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Milk-Alkali Syndrome

Milk-Alkali Syndrome is a topic covered in the 5-Minute Clinical Consult.

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Basics

Description

  • Milk-alkali syndrome results from ingestion of excessive amounts of calcium and absorbable alkali (e.g., bicarbonate and citrate salts).
  • Historically seen during self-treatment for indigestion or “heartburn”
  • Also seen with treatment/prevention of postmenopausal osteoporosis, consumption of carbonated beverages and calcium salts
  • Characterized by the following:
    • Hypercalcemia
    • Metabolic alkalosis
      • ± Renal insufficiency
  • System(s) affected: endocrine/metabolic; gastrointestinal; renal/urologic
  • Synonym(s): Burnett syndrome; Cope syndrome; milk poisoning; milk drinker syndrome; calcium-alkali syndrome

Epidemiology

Incidence
  • Third most common cause of hypercalcemia
  • Recent increase associated with treatment for prevention of osteoporosis

Prevalence
Infrequent in the outpatient setting but 9–12% among hospitalized patients who have hypercalcemia

General Prevention

  • Avoid excess milk and/or absorbable antacids.
  • Use noncarbonate salts for calcium supplementation.

Etiology and Pathophysiology

  • Cyclic process between intestines and kidneys: hypercalcemia from high-calcium intake (usually >4 g/day) coupled with increased renal calcium reabsorption due to metabolic alkalosis (by sensitizing calcium-sensing receptor in the kidney)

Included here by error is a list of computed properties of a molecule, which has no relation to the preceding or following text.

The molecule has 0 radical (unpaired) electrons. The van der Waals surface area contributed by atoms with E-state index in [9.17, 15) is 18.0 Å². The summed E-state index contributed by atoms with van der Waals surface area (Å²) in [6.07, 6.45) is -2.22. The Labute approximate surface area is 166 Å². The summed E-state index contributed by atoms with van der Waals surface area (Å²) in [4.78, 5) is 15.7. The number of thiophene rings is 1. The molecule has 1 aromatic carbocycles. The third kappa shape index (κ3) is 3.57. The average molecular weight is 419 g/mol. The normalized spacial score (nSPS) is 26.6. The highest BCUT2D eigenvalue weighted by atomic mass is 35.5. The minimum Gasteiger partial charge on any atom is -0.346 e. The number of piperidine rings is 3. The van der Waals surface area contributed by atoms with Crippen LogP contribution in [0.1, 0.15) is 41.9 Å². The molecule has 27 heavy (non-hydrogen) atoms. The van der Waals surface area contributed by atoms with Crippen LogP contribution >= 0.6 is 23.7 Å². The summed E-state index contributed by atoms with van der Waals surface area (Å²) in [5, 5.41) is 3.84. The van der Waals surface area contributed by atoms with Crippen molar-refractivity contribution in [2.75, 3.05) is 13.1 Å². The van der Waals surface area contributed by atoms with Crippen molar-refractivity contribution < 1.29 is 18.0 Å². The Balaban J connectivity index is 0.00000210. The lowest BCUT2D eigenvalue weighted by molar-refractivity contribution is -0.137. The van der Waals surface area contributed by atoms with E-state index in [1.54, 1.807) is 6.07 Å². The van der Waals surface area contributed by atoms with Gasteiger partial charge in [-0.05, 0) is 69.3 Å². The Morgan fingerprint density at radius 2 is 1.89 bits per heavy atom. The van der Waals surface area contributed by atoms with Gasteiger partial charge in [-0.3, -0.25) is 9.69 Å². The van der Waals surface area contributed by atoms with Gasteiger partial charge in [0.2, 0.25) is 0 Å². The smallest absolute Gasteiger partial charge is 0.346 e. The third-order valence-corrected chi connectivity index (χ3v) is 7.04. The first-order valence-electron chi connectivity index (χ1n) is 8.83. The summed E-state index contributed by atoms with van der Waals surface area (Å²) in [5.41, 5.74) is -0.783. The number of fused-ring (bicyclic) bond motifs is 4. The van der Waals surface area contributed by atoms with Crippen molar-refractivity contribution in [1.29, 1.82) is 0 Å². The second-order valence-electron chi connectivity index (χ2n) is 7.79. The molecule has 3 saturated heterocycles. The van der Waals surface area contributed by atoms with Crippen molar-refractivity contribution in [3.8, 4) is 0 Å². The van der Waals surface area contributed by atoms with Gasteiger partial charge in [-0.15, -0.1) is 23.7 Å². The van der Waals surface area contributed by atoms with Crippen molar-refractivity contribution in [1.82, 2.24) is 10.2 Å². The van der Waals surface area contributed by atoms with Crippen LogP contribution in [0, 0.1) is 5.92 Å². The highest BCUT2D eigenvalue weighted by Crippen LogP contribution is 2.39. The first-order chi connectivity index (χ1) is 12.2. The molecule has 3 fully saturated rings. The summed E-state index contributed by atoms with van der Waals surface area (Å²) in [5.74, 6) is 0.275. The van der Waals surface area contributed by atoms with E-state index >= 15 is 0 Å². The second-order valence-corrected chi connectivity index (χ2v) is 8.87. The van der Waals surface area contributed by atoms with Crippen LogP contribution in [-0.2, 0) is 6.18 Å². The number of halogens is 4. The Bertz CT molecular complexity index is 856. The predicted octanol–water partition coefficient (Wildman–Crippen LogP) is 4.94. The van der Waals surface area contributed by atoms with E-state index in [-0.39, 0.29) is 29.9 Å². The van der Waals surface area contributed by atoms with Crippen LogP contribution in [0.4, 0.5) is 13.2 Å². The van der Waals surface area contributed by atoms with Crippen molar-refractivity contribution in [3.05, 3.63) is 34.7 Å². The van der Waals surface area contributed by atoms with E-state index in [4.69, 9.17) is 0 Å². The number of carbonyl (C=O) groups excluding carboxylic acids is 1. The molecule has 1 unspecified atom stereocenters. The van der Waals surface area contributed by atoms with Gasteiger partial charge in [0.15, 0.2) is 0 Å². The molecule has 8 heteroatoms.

• Hypercalcemia leads to suppression of parathyroid hormone–reduced urinary calcium excretion (by inducing volume depletion). An increase in the reabsorption of bicarbonate also maintains the metabolic alkalosis.

Risk Factors

  • Use of calcium-containing antacids or supplements
  • Chronic kidney disease
  • Simultaneous vitamin D supplementation
  • Thiazide diuretic therapy
  • Pregnancy (increased GI calcium absorption)
  • Elderly
  • Postmenopausal woman
  • More common in women than men

Commonly Associated Conditions

  • Peptic ulcer disease
  • Gastroesophageal reflux
  • Hiatal hernia
  • Osteoporosis
  • Hypertension
  • Hyperparathyroidism
  • Hypercalcemia of malignancy

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Citation

Stephens, Mark B., et al., editors. "Milk-Alkali Syndrome." 5-Minute Clinical Consult, 27th ed., Wolters Kluwer, 2019. Medicine Central, im.unboundmedicine.com/medicine/view/5-Minute-Clinical-Consult/116384/all/Milk_Alkali_Syndrome.
Milk-Alkali Syndrome. In: Stephens MB, Golding J, Baldor RA, et al, eds. 5-Minute Clinical Consult. 27th ed. Wolters Kluwer; 2019. https://im.unboundmedicine.com/medicine/view/5-Minute-Clinical-Consult/116384/all/Milk_Alkali_Syndrome. Accessed April 26, 2019.
Milk-Alkali Syndrome. (2019). In Stephens, M. B., Golding, J., Baldor, R. A., & Domino, F. J. (Eds.), 5-Minute Clinical Consult. Available from https://im.unboundmedicine.com/medicine/view/5-Minute-Clinical-Consult/116384/all/Milk_Alkali_Syndrome
Milk-Alkali Syndrome [Internet]. In: Stephens MB, Golding J, Baldor RA, Domino FJ, editors. 5-Minute Clinical Consult. Wolters Kluwer; 2019. [cited 2019 April 26]. Available from: https://im.unboundmedicine.com/medicine/view/5-Minute-Clinical-Consult/116384/all/Milk_Alkali_Syndrome.
* Article titles in AMA citation format should be in sentence-case
TY - ELEC T1 - Milk-Alkali Syndrome ID - 116384 ED - Stephens,Mark B, ED - Golding,Jeremy, ED - Baldor,Robert A, ED - Domino,Frank J, BT - 5-Minute Clinical Consult, Updating UR - https://im.unboundmedicine.com/medicine/view/5-Minute-Clinical-Consult/116384/all/Milk_Alkali_Syndrome PB - Wolters Kluwer ET - 27 DB - Medicine Central DP - Unbound Medicine ER -